Person: Joe Beam
Thing: Book—The Art of Falling in Love: Four Steps to Falling in Love, Staying in Love, Renewing Lost Love
Place: Your life, my life, and the mind of anyone looking to find or maintain a love relationship.
Idea: Love isn’t a willy-nilly concept for the weak-minded or faint of heart. In my humble opinion, love is a state of mind, state of being, and there are practical steps to fall, stay, and renew lost love—at any stage of the love cycle.
We’re continuing our sappy love salute with books that could be categorized as “How not to jack up your relationship.”
For those folks lookin’ for love—some suggestions that may help you—while decreasing the likelihood of you losing your mind in the process.
This week’s book–“The Art of Falling in Love” is for anyone who wants to know how not to get emotionally jacked up while seeking a relationship.
There’s one chapter that really resonates with me—the one called “Craving for Caring.” Beam breaks down the ways to satisfy that craving on what he calls the “Pathway to Love.” Those four steps are:
Everyone wants someone with appeal—emotional, physical, intellectual—and from that attraction, we then accept the person as they are. But in order to find acceptance from another, you must accept yourself first. Not the picture you want to be, but the person you actually are. By accepting you, hopefully those attracted to you will actually like you, and not a snapshot of your highlighted best angles… that that carefully constructed persona meant for public consumption.
However, we still have no control over the picture of us someone else may paint in his or her own mind. It is up to that person to ask him/herself if they are attracted to the real person or who they perceive this person should be.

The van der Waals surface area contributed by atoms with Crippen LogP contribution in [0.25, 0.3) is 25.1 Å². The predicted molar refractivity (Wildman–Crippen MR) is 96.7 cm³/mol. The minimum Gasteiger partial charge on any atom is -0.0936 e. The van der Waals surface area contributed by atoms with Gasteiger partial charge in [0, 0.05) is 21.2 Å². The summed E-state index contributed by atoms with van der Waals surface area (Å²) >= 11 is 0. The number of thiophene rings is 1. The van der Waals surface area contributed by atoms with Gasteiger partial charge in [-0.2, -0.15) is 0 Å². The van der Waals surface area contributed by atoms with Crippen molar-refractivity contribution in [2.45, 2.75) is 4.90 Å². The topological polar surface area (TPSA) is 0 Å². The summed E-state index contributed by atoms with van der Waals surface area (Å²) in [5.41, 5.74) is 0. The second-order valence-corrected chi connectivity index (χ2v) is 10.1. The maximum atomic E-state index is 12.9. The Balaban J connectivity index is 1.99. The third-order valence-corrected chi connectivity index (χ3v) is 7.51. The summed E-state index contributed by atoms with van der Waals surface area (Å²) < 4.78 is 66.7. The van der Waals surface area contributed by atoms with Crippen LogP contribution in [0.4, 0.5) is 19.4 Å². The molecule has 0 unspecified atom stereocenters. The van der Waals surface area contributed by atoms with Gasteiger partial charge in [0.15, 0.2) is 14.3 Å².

Beam says one thing that seems to contradict prior information I have read about keeping relationships alive—the idea that communication is the most important element in a relationship. Not so, says Beam. Respect is. Without respect, there can be no path to love.
He also discusses a concept called Limerence—which is that almost obsessive, emotionally charged high over—not a joint—but over a person, or the limerent object. And limerence is powerful. It’s only based on passion and perfection. Passionate feelings and a blemish-free view of the object. Sometimes limerence happens when two people are single. Beware though—because a limerent may also be married—and if this passion is not held in check, a man or woman in limerence may destroy a long-standing union in favor of the temporary high this infatuation brings.
Another discussion: The bonds needed to form long-term attachments. Beam addresses the need to understand a partner’s differences in order to meet his or her needs, and what happens if those needs are not met. Equally important, is a discussion of what sends people back down the love path—in reverse—away from love. Beam contends that any couple along the love path can restore a fractured relationship by revisiting what sent them on the path to begin with.
There’s even a chapter on productive anger, how to process it without weakening a relationship—and the role forgiveness plays in a working relationship. Follow the steps on Beam’s love path and you might find yourself aspiring together, dreaming, planning, and working to meet each other’s needs. That intimacy is where some say they want to be, but Beam says—and I agree—It. Is. Work. It’s totally intentional.
Another highly recommend read!
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